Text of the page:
During the 1940s and 1950s, American film studios produced many film genres aside from film noir including musicals (Meet Me in St. Louis1944), costume dramas (Helen of Troy 1956), war films (They Were Expendable 1945; From Here to Eternity 1953), dramas and melodramas (Peyton Place 1957), horror movies (The Cat People 1942), science fiction (The Thing from Another World 1951), action films (The Mark of Zorro1940), comedies (My Little Chickadee 1940), and adventure movies (Mogambo 1953). Perhaps the most popular and iconically “American” of these genres was the Western, a genre most powerful realized by the great American film-maker John Ford (The Searchers 1956, My Darling Clementine (1946), Stagecoach 1939, The Man Who Shot Liberty Valance 1962). Most of our directors for this course worked in several of these genres along with their noir offerings. Hawks was known also for his comedy, science fiction, war, and Westerns; Wilder for drama and most especially comedy as we have seen. Walsh was known especially for his Westerns, but he also directed costume, comedy, and adventure films, while Farrow worked mostly in noir and war or adventure genres. Tourneur, like Hawks and Walsh, filmed a wide-range of genres including horror, drama, Westerns, and adventure films.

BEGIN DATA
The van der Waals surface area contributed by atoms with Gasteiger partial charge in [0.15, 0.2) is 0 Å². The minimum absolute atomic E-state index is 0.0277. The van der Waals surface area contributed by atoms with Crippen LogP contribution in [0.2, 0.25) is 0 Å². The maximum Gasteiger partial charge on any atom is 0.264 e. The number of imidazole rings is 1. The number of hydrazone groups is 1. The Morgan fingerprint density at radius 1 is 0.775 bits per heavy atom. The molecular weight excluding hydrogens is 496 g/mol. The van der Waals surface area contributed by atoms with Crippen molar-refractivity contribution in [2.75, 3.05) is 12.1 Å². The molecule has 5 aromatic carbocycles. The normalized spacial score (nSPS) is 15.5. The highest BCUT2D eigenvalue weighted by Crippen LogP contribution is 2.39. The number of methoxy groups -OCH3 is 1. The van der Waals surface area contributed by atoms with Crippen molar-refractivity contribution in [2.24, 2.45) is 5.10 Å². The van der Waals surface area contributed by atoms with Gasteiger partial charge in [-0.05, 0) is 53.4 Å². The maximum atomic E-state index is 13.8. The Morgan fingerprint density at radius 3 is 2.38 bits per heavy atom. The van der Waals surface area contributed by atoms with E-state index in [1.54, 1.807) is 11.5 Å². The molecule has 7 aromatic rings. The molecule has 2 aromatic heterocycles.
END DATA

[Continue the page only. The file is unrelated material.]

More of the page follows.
A black and white photo of a man in a suit sitting in a chairThe Prowler’s director Losey worked mostly in noir and drama, with some forays into war, costume drama, and science fiction films. Like Farrow, he showed very little interest in the Western over his career’s course, and yet the second half of The Prowler shifts from a classic L.A. noir setting into a deserted mining town – the actual desert ghost town of Calico located only thirteen miles northeast of Barstow (not to be confused with the non-ghost town of Calico, California near Bakersfield and one hundred and fifty miles north of Barstow). Here Lousey captures the dreary bleakness but also the terrible beauty of the California desert seen in countless Westerns but also in such noirs such as Ida Lupino’s 1953 The Hitchhiker, Dick Powell’s Split Second (1953) and Orson Welles’ Touch of Evil (1958). All of these desert noirs are descendants of Eric von Stroheim’s 1924 silent masterpiece Greed where he spent two months filming the movie’s brutal finale in California’s Death Valley. In her study of film noirs that move “beyond the city,” Imogen Sara Smith reads desert locales in films noir as spaces of “spiritual emptiness and infertility” where “all the illusory protections of civilization are stripped away.”